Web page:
Considered on of the three best places on the planet from which to observe the solar system due to their clear skies and light pollution controls, the Canary Islands are set to witness this month’s super moon eclipse from Teide National Park and to broadcast it live on sky-live.tv from the upper Teleferico cable station on Tenerife along with additional broadcasts from La Palma and Fuerteventura.
An eclipse of the moon occurs when the sun, earth and a full moon align in a straight line causing the earth to cast a shadow over the moon. On this occasion the eclipse is all the more spectacular because it’s a super moon which means we’ll see the moon 14% larger and 30% brighter than usual.
But it isn’t just the clarity of the skies that make Tenerife the ideal place from which to observe this eclipse, it’s the fact that the moon will be passing directly through our meridian at the point when the eclipse begins and if the eclipse occurs near the solar twilight, the shadow of Mount Teide will align with the full moon.
The moon won’t disappear during the eclipse, instead it will take on a red hue which is known as a blood moon. This is because the earth’s atmosphere which extends around 80km beyond its diameter, acts as a lens, deflecting the light of the sun and effectively filtering out all the blue so that only the red light is reflected back by the moon.
It all sounds very complicated to me but the bottom line is that at 11 minutes past 3am on the morning of 28th September and over the course of 1hr 11 minutes, we will see a total eclipse featuring a big, bright, red moon and if we’re lucky, the shadow of Mount Teide rising above the horizon at sunset. In short, it will be spectacular.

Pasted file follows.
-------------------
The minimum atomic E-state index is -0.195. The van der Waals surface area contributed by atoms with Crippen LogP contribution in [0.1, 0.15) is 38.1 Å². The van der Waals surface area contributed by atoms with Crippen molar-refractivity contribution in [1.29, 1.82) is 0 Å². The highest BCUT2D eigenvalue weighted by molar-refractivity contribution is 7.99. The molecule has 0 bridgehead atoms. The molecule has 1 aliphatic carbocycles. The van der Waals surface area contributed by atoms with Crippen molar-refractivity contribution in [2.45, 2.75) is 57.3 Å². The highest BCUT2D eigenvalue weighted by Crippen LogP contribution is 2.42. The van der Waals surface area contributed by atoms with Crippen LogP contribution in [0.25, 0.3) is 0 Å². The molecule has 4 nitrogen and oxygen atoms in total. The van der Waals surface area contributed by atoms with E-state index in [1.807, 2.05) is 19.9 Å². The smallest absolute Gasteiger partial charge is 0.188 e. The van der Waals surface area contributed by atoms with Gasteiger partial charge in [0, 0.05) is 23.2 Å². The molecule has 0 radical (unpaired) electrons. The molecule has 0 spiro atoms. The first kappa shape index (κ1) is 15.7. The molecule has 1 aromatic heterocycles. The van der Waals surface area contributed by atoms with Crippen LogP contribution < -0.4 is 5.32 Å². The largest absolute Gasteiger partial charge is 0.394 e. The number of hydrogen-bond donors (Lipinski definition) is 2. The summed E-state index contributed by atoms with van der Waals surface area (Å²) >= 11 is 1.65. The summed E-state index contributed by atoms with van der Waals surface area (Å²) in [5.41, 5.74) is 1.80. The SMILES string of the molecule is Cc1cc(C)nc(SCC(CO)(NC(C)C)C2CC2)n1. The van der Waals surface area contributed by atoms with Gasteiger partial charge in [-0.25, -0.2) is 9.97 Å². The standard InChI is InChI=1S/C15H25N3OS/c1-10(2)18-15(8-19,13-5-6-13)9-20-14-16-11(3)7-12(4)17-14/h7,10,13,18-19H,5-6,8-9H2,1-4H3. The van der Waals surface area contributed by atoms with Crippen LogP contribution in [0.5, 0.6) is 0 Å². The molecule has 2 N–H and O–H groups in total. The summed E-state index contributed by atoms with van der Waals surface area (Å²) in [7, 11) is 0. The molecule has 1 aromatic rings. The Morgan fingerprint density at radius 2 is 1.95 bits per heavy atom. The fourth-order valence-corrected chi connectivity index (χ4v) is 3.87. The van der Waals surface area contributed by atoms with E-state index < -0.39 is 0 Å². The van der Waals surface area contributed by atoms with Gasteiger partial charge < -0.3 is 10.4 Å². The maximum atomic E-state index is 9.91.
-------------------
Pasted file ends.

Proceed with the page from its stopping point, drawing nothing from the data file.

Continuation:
You can see the eclipse live from anywhere on earth and you can watch the Canary Islands spectacular on sky-live.tv which will broadcast in three separate live sessions. The first at 7.30pm on the night of the 27th to see the super moon aligning with the sunset and the shadow of Mount Teide cast. The second broadcast will be at 2am on the 28th as the full moon moves into alignment with the earth’s shadow and the eclipse begins, and the third will be at 3am when the total eclipse occurs. You can also follow information about the eclipse on Twitter and can pose any questions you might have to a panel of astrophysicists by using the hashtag #AskTheMoon.
As this event will not be repeated again until 2025, it’s got to be worth setting your alarm to see.
Images provided by webtenerife: Total Lunar Eclipse from Sacsayhuaman, Perú (15/04/2014) J C Casado, J L Quiñones; Teide shadow, alineacion luna, JC Casado te11-005
Category : about tenerife
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